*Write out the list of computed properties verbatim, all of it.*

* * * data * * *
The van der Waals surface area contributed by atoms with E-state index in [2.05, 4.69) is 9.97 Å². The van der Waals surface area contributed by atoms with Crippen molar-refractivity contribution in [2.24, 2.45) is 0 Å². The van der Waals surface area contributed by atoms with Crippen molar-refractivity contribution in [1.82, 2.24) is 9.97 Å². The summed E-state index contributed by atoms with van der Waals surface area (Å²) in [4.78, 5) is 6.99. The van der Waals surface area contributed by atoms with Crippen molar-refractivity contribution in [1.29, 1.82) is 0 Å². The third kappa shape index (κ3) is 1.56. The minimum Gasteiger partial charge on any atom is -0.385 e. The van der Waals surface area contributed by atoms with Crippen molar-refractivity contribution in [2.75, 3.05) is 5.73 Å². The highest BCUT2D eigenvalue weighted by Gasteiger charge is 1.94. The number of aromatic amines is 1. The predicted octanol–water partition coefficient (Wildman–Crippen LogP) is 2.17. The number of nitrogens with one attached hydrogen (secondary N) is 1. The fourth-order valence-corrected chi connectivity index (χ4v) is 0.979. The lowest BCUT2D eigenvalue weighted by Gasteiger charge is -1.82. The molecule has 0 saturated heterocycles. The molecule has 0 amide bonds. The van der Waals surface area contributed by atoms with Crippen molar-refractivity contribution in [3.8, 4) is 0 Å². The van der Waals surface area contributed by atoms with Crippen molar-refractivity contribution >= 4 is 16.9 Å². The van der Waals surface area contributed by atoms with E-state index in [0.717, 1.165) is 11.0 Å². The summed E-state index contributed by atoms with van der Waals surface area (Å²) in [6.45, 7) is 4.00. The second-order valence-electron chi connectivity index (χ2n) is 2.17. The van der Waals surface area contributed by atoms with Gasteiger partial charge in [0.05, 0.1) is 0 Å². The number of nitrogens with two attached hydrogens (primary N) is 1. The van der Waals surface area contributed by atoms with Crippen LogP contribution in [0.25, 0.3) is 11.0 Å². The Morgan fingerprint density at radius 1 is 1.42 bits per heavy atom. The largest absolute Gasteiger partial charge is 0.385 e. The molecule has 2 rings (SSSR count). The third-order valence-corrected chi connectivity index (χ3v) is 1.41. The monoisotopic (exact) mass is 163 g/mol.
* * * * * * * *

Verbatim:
The van der Waals surface area contributed by atoms with E-state index in [2.05, 4.69) is 9.97 Å². The van der Waals surface area contributed by atoms with Crippen molar-refractivity contribution in [2.24, 2.45) is 0 Å². The van der Waals surface area contributed by atoms with Crippen molar-refractivity contribution in [1.82, 2.24) is 9.97 Å². The summed E-state index contributed by atoms with van der Waals surface area (Å²) in [4.78, 5) is 6.99. The van der Waals surface area contributed by atoms with Crippen molar-refractivity contribution in [1.29, 1.82) is 0 Å². The third kappa shape index (κ3) is 1.56. The minimum Gasteiger partial charge on any atom is -0.385 e. The van der Waals surface area contributed by atoms with Crippen molar-refractivity contribution in [2.75, 3.05) is 5.73 Å². The highest BCUT2D eigenvalue weighted by Gasteiger charge is 1.94. The number of aromatic amines is 1. The predicted octanol–water partition coefficient (Wildman–Crippen LogP) is 2.17. The number of nitrogens with one attached hydrogen (secondary N) is 1. The fourth-order valence-corrected chi connectivity index (χ4v) is 0.979. The lowest BCUT2D eigenvalue weighted by Gasteiger charge is -1.82. The molecule has 0 saturated heterocycles. The molecule has 0 amide bonds. The van der Waals surface area contributed by atoms with Crippen molar-refractivity contribution in [3.8, 4) is 0 Å². The van der Waals surface area contributed by atoms with Crippen molar-refractivity contribution >= 4 is 16.9 Å². The van der Waals surface area contributed by atoms with E-state index in [0.717, 1.165) is 11.0 Å². The summed E-state index contributed by atoms with van der Waals surface area (Å²) in [6.45, 7) is 4.00. The second-order valence-electron chi connectivity index (χ2n) is 2.17. The van der Waals surface area contributed by atoms with Gasteiger partial charge in [0.05, 0.1) is 0 Å². The number of nitrogens with two attached hydrogens (primary N) is 1. The van der Waals surface area contributed by atoms with Crippen LogP contribution in [0.25, 0.3) is 11.0 Å². The Morgan fingerprint density at radius 1 is 1.42 bits per heavy atom. The largest absolute Gasteiger partial charge is 0.385 e. The molecule has 2 rings (SSSR count). The third-order valence-corrected chi connectivity index (χ3v) is 1.41. The monoisotopic (exact) mass is 163 g/mol.